Editors Daily Crimson:
DEAR SIRS-The pamphlet entitled "Reply to President Eliot's Bay State Club Speech," which has recently been distributed among the students has aroused so much discussion, that perhaps I may be justified in asking you to print what seems to be the popular opinion in regard to it.
In his address to the students at the last College Conference meeting, President Eliot described the proper function of a university to be "to teach its students to lead," as opposed to a military school which teaches rather obedience. Let us accept this definition, and try to ascertain the proper attitude of a university graduate toward politics. In the first place, if he is to lead public opinion he must himself have firm-opinions, which should be arrived at by careful, sincere and, if need be, "independent" thinking; and in the second place he should consider it to be rather his duty than his privilege to express in public his opinion, in case he may by a careful exposition of his own motives perhaps help others to arrive at a clearer view of political affairs. Now who of us does not believe that President Eliot's views as expressed in his Bay State club speech, are the result of manly, conscientious thought? And, believing this, who of us would deny him the right of every American citizen to state his views wherever and whenever he may see fit?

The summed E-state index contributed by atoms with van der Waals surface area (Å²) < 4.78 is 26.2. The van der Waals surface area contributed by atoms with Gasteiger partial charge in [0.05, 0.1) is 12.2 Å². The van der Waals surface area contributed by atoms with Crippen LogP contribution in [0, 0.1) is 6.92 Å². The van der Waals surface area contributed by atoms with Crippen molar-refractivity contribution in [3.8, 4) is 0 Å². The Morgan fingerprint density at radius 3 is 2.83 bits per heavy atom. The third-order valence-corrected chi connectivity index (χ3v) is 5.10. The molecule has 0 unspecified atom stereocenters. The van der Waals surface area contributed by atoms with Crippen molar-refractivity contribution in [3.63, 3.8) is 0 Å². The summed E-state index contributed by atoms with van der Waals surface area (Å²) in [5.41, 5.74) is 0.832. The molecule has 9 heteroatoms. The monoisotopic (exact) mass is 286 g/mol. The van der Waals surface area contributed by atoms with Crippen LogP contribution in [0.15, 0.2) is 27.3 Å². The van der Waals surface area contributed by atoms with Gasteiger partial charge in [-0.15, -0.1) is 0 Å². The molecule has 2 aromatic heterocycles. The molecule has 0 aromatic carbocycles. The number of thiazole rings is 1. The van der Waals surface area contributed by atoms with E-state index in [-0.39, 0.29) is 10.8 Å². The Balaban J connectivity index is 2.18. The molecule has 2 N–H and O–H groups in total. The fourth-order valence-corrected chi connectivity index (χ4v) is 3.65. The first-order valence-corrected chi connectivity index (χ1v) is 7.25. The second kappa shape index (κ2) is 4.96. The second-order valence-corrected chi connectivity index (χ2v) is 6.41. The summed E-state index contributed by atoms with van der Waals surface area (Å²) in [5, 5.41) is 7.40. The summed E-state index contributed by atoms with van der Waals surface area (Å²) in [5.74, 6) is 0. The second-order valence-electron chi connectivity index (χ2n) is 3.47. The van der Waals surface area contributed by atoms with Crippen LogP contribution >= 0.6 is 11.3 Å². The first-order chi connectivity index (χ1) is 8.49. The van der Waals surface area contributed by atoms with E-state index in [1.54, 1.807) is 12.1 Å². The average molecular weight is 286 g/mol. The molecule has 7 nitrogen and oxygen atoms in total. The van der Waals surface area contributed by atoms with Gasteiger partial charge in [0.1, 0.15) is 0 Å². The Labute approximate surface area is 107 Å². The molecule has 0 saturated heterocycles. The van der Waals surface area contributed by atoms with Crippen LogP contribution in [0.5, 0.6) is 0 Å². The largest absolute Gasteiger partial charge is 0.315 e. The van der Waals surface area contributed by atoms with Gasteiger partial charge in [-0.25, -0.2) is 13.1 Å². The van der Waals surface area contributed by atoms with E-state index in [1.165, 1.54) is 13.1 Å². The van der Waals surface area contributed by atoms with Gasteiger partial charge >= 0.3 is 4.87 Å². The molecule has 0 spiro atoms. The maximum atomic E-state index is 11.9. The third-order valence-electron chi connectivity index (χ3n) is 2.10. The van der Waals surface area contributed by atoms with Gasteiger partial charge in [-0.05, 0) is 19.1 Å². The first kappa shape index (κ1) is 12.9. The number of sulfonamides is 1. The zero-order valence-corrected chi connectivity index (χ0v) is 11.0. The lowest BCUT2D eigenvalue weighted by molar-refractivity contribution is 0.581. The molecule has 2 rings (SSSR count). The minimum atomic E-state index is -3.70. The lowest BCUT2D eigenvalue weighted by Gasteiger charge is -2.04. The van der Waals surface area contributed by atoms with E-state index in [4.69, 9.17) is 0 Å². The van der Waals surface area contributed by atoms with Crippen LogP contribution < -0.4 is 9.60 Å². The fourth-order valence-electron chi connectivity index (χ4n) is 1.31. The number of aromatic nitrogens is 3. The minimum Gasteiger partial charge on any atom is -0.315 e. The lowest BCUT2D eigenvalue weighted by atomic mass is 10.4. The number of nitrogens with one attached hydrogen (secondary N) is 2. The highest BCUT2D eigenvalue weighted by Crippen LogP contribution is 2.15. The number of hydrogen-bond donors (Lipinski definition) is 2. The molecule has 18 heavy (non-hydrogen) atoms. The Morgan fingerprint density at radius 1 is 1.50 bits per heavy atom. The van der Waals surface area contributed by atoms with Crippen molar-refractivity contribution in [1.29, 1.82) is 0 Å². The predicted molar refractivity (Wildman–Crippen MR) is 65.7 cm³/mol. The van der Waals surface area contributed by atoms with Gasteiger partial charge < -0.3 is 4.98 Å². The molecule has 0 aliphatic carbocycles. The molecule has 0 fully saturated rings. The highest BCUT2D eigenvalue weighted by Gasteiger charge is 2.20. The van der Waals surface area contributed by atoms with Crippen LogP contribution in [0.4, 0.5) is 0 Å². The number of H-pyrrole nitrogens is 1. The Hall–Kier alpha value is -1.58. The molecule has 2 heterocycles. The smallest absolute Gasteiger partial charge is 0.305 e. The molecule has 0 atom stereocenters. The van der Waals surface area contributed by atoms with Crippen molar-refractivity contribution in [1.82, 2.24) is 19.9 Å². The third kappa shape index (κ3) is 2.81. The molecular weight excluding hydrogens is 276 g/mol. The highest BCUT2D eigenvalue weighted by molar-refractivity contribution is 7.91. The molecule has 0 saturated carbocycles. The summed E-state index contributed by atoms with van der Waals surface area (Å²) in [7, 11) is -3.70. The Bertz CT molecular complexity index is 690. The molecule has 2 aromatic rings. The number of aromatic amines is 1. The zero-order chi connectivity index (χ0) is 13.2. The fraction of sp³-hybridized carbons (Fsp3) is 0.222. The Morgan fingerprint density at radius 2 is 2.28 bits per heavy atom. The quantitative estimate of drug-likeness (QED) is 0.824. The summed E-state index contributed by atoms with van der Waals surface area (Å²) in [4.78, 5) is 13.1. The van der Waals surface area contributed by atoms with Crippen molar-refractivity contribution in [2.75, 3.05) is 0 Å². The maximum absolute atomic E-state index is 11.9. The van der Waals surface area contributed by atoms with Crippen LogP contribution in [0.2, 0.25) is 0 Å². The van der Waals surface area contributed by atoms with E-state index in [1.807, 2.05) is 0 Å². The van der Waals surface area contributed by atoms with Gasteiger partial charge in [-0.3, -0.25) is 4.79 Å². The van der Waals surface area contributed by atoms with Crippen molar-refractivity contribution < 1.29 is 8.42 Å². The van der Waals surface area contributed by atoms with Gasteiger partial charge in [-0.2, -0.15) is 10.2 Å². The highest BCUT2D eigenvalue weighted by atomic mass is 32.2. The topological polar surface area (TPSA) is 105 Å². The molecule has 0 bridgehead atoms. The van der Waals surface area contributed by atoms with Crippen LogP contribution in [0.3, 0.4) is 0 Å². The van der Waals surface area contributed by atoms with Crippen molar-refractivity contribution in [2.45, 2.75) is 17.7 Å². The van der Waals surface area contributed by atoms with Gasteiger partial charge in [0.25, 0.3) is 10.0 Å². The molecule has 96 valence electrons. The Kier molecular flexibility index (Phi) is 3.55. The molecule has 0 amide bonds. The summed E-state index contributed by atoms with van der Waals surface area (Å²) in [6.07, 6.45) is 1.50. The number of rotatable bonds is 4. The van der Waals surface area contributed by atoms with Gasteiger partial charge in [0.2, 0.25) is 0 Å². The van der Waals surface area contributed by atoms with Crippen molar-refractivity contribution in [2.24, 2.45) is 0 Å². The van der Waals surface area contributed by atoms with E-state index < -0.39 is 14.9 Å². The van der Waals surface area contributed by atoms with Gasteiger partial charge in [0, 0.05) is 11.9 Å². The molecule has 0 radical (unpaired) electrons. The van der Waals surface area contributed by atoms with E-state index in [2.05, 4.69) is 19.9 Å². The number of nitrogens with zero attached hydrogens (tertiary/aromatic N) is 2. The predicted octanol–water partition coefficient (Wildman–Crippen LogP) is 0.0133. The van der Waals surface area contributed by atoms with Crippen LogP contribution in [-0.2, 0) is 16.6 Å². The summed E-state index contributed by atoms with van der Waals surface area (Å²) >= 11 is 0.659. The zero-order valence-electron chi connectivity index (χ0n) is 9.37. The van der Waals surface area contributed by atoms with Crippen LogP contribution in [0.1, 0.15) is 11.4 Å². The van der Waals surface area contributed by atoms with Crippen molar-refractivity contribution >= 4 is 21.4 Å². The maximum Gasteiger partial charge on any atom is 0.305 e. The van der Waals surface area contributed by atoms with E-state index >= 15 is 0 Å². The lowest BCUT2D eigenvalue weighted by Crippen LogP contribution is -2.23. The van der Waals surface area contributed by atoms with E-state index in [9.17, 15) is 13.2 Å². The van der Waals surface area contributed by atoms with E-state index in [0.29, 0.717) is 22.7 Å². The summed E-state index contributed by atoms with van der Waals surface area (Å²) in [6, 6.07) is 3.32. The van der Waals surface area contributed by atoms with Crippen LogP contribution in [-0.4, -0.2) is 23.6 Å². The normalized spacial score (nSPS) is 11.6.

I pass over the contemptible way in which the writer of this pamphlet compares the political opinions of President Eliot to those of a well-known prize-fighter; but I wish to emphasize the meanness of trying to influence the vote of whatever voters there may be among the students here, by a dastardly attack upon a president of whom we all, whatever our political opinions, are justly proud.
We are informed that "the president of a great university should occupy in politics the position of a judge": we affirm that President Eliot does hold the position of a judge, but we respectfully suggest that it is the duty of a judge to "instruct the jury."
Yours truly, INDIGNATIO.